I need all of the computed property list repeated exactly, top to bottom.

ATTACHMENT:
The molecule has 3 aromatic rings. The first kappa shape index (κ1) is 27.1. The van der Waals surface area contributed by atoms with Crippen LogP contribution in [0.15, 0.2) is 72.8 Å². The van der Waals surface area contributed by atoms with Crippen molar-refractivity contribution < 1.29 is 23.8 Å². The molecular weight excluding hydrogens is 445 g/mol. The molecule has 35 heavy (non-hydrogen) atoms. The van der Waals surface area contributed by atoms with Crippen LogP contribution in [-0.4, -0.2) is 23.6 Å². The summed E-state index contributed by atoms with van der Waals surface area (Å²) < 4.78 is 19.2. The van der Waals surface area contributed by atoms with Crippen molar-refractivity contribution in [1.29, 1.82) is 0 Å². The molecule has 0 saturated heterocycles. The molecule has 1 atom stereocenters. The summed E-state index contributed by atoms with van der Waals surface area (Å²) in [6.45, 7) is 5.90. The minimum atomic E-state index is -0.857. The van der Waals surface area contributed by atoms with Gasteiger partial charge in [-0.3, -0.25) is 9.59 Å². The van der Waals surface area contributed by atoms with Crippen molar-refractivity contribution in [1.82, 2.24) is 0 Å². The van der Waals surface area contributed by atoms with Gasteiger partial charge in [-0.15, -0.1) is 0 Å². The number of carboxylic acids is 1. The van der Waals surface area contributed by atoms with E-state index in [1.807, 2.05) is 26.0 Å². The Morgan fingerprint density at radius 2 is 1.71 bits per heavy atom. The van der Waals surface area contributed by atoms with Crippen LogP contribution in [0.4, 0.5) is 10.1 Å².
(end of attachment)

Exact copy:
The molecule has 3 aromatic rings. The first kappa shape index (κ1) is 27.1. The van der Waals surface area contributed by atoms with Crippen LogP contribution in [0.15, 0.2) is 72.8 Å². The van der Waals surface area contributed by atoms with Crippen molar-refractivity contribution < 1.29 is 23.8 Å². The molecular weight excluding hydrogens is 445 g/mol. The molecule has 35 heavy (non-hydrogen) atoms. The van der Waals surface area contributed by atoms with Crippen LogP contribution in [-0.4, -0.2) is 23.6 Å². The summed E-state index contributed by atoms with van der Waals surface area (Å²) < 4.78 is 19.2. The van der Waals surface area contributed by atoms with Crippen molar-refractivity contribution in [1.29, 1.82) is 0 Å². The molecule has 0 saturated heterocycles. The molecule has 1 atom stereocenters. The summed E-state index contributed by atoms with van der Waals surface area (Å²) in [6.45, 7) is 5.90. The minimum atomic E-state index is -0.857. The van der Waals surface area contributed by atoms with Gasteiger partial charge in [-0.3, -0.25) is 9.59 Å². The van der Waals surface area contributed by atoms with Crippen molar-refractivity contribution in [1.82, 2.24) is 0 Å². The van der Waals surface area contributed by atoms with Gasteiger partial charge in [-0.15, -0.1) is 0 Å². The number of carboxylic acids is 1. The van der Waals surface area contributed by atoms with E-state index in [1.807, 2.05) is 26.0 Å². The Morgan fingerprint density at radius 2 is 1.71 bits per heavy atom. The van der Waals surface area contributed by atoms with Crippen LogP contribution in [0.4, 0.5) is 10.1 Å².